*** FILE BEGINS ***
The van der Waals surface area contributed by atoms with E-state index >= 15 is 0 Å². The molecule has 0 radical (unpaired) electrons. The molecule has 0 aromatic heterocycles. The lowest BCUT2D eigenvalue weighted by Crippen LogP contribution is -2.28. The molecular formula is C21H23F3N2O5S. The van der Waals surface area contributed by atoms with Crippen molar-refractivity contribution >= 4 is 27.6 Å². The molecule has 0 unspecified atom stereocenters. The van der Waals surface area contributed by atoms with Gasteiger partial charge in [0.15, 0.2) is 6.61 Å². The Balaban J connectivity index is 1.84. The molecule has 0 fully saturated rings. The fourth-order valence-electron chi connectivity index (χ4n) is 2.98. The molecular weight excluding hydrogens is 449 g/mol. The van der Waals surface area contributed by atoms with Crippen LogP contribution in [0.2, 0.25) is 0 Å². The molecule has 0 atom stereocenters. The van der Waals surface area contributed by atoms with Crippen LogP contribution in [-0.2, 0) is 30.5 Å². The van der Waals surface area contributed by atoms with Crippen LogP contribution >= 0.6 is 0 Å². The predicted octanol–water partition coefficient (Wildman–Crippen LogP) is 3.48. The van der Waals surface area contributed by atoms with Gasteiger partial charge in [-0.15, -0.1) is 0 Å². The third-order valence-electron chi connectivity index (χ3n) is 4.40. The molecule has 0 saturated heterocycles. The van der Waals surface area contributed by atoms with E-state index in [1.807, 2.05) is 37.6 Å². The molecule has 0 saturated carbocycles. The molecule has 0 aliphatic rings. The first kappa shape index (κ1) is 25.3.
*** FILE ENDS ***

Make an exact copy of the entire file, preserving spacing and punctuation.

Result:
The van der Waals surface area contributed by atoms with E-state index >= 15 is 0 Å². The molecule has 0 radical (unpaired) electrons. The molecule has 0 aromatic heterocycles. The lowest BCUT2D eigenvalue weighted by Crippen LogP contribution is -2.28. The molecular formula is C21H23F3N2O5S. The van der Waals surface area contributed by atoms with Crippen molar-refractivity contribution >= 4 is 27.6 Å². The molecule has 0 unspecified atom stereocenters. The van der Waals surface area contributed by atoms with Gasteiger partial charge in [0.15, 0.2) is 6.61 Å². The Balaban J connectivity index is 1.84. The molecule has 0 fully saturated rings. The fourth-order valence-electron chi connectivity index (χ4n) is 2.98. The molecular weight excluding hydrogens is 449 g/mol. The van der Waals surface area contributed by atoms with Crippen LogP contribution in [0.2, 0.25) is 0 Å². The molecule has 0 atom stereocenters. The van der Waals surface area contributed by atoms with Crippen LogP contribution in [-0.2, 0) is 30.5 Å². The van der Waals surface area contributed by atoms with Crippen LogP contribution >= 0.6 is 0 Å². The predicted octanol–water partition coefficient (Wildman–Crippen LogP) is 3.48. The van der Waals surface area contributed by atoms with Gasteiger partial charge in [-0.15, -0.1) is 0 Å². The third-order valence-electron chi connectivity index (χ3n) is 4.40. The molecule has 0 saturated heterocycles. The van der Waals surface area contributed by atoms with E-state index in [1.807, 2.05) is 37.6 Å². The molecule has 0 saturated carbocycles. The molecule has 0 aliphatic rings. The first kappa shape index (κ1) is 25.3.